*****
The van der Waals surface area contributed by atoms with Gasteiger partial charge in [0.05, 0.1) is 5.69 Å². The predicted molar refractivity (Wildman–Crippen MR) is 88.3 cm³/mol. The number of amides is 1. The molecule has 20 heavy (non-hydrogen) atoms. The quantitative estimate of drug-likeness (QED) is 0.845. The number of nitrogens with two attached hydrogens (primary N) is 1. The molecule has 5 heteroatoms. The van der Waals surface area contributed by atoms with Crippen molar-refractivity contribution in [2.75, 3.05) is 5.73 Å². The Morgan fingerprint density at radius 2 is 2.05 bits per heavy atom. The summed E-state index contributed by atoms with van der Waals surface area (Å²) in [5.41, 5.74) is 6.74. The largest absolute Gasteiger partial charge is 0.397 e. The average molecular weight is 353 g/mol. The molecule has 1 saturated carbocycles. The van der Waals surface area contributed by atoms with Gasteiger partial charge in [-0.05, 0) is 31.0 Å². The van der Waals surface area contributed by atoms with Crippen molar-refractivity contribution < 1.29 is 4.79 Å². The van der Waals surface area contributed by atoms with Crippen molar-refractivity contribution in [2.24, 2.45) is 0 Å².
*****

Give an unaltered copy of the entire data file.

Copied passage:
The van der Waals surface area contributed by atoms with Gasteiger partial charge in [0.05, 0.1) is 5.69 Å². The predicted molar refractivity (Wildman–Crippen MR) is 88.3 cm³/mol. The number of amides is 1. The molecule has 20 heavy (non-hydrogen) atoms. The quantitative estimate of drug-likeness (QED) is 0.845. The number of nitrogens with two attached hydrogens (primary N) is 1. The molecule has 5 heteroatoms. The van der Waals surface area contributed by atoms with Crippen molar-refractivity contribution in [2.75, 3.05) is 5.73 Å². The Morgan fingerprint density at radius 2 is 2.05 bits per heavy atom. The summed E-state index contributed by atoms with van der Waals surface area (Å²) in [5.41, 5.74) is 6.74. The largest absolute Gasteiger partial charge is 0.397 e. The average molecular weight is 353 g/mol. The molecule has 1 saturated carbocycles. The van der Waals surface area contributed by atoms with Gasteiger partial charge in [-0.05, 0) is 31.0 Å². The van der Waals surface area contributed by atoms with Crippen molar-refractivity contribution < 1.29 is 4.79 Å². The van der Waals surface area contributed by atoms with Crippen molar-refractivity contribution in [2.24, 2.45) is 0 Å².